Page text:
U.S. military widely used 3D printing technology + medical help veterans print prostheses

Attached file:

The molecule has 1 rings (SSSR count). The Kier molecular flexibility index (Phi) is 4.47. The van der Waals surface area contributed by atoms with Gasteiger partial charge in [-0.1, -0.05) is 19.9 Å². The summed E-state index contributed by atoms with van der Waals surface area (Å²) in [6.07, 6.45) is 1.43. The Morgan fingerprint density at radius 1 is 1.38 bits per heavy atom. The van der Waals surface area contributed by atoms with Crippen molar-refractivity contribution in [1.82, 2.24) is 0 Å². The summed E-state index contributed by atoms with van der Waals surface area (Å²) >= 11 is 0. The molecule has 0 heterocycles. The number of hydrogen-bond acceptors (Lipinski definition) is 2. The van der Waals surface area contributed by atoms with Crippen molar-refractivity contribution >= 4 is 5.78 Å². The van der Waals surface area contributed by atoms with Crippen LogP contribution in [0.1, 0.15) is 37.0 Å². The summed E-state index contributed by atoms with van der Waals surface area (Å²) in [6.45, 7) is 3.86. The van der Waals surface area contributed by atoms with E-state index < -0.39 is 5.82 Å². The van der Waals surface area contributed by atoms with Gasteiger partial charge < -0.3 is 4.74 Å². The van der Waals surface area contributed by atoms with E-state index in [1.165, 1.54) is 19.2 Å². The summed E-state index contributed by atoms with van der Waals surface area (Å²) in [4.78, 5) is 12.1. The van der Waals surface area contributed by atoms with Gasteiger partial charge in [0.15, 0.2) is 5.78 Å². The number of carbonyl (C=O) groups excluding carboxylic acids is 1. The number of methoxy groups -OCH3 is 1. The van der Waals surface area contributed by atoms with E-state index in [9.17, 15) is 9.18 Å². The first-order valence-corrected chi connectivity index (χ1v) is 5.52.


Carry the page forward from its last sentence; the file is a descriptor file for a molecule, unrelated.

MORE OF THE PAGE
In the military field, 3D printing has had a new application, but this time it is not printing drones or weapons, but printing artificial limbs for soldiers who have lost their limbs on the battlefield. It is understood that medical engineers at the United States Walter Reed National Military Medical Center are using additive manufacturing to develop custom artificial limb solutions for veterans. In fact, the center is even running a 3D Medical Application Center (3DMAC). There, a dedicated team of engineers and 3D printing technicians are developing custom equipment based on the requirements of veterans. 3 The DMAC received requests from the Department of Defense and the Department of Veterans Affairs to develop customized assistive devices for veterans. If there are no existing parts or equipment on the market, the team will design and develop custom equipment on its own. In one case, the team developed a special 3D print foot called "Short Feet" that can be mounted on the veteran's stump. The reason is that an old soldier wanted a prosthesis so that he could walk around the pool during his honeymoon instead of wearing a full artificial leg. In response to this request, the 3DMAC team first used plastic 3D to print a pair of feet that could be easily attached to the stump. After confirming the fit, the final version was printed in titanium alloy 3D. This is just one of 3DMAC's many 3D printing projects. In addition to ancillary equipment, the center is also responsible for the research and production of medical equipment such as surgical planning models, custom dental implants, and skull plates. One item worth mentioning is scanning the soldier's face before the war. These 3D scan data will be compiled into a database. In case of misfortune, such as soldiers disfigured in an explosion or facial injuries, they can use his or her 3D scan data for facial reconstruction. "What we need for the wounded fighters, what we will create," 3DMAC said.

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